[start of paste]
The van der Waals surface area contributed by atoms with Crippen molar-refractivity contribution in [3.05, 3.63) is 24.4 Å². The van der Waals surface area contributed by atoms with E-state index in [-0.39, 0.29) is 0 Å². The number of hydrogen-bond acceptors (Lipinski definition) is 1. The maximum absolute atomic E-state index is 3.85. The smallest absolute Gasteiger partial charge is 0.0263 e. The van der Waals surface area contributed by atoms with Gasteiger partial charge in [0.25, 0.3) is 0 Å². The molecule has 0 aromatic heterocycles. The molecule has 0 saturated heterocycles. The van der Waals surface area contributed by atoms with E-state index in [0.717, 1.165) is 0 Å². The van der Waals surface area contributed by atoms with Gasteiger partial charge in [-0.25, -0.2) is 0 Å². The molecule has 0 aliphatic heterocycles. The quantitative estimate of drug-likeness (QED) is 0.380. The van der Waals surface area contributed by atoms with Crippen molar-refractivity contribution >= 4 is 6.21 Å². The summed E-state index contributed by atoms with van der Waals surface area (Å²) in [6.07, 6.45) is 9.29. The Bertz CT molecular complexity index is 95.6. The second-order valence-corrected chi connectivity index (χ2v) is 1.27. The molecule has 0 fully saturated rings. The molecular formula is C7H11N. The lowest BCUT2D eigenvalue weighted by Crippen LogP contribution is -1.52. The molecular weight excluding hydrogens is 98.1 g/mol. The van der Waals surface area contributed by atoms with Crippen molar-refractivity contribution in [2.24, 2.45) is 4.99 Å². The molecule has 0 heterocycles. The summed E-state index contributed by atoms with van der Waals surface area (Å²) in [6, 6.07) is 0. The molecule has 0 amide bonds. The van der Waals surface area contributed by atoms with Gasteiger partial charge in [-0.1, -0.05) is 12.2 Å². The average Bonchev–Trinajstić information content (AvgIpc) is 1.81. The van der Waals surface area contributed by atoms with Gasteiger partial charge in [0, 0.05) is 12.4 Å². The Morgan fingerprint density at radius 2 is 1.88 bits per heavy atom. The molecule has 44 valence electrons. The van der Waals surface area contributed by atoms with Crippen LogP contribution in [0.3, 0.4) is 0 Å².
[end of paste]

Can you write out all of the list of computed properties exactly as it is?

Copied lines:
The van der Waals surface area contributed by atoms with Crippen molar-refractivity contribution in [3.05, 3.63) is 24.4 Å². The van der Waals surface area contributed by atoms with E-state index in [-0.39, 0.29) is 0 Å². The number of hydrogen-bond acceptors (Lipinski definition) is 1. The maximum absolute atomic E-state index is 3.85. The smallest absolute Gasteiger partial charge is 0.0263 e. The van der Waals surface area contributed by atoms with Gasteiger partial charge in [0.25, 0.3) is 0 Å². The molecule has 0 aromatic heterocycles. The molecule has 0 saturated heterocycles. The van der Waals surface area contributed by atoms with E-state index in [0.717, 1.165) is 0 Å². The van der Waals surface area contributed by atoms with Gasteiger partial charge in [-0.25, -0.2) is 0 Å². The molecule has 0 aliphatic heterocycles. The quantitative estimate of drug-likeness (QED) is 0.380. The van der Waals surface area contributed by atoms with Crippen molar-refractivity contribution >= 4 is 6.21 Å². The summed E-state index contributed by atoms with van der Waals surface area (Å²) in [6.07, 6.45) is 9.29. The Bertz CT molecular complexity index is 95.6. The second-order valence-corrected chi connectivity index (χ2v) is 1.27. The molecule has 0 fully saturated rings. The molecular formula is C7H11N. The lowest BCUT2D eigenvalue weighted by Crippen LogP contribution is -1.52. The molecular weight excluding hydrogens is 98.1 g/mol. The van der Waals surface area contributed by atoms with Crippen molar-refractivity contribution in [2.24, 2.45) is 4.99 Å². The molecule has 0 heterocycles. The summed E-state index contributed by atoms with van der Waals surface area (Å²) in [6, 6.07) is 0. The molecule has 0 amide bonds. The van der Waals surface area contributed by atoms with Gasteiger partial charge in [-0.1, -0.05) is 12.2 Å². The average Bonchev–Trinajstić information content (AvgIpc) is 1.81. The van der Waals surface area contributed by atoms with Gasteiger partial charge in [0, 0.05) is 12.4 Å². The Morgan fingerprint density at radius 2 is 1.88 bits per heavy atom. The molecule has 44 valence electrons. The van der Waals surface area contributed by atoms with Crippen LogP contribution in [0.3, 0.4) is 0 Å².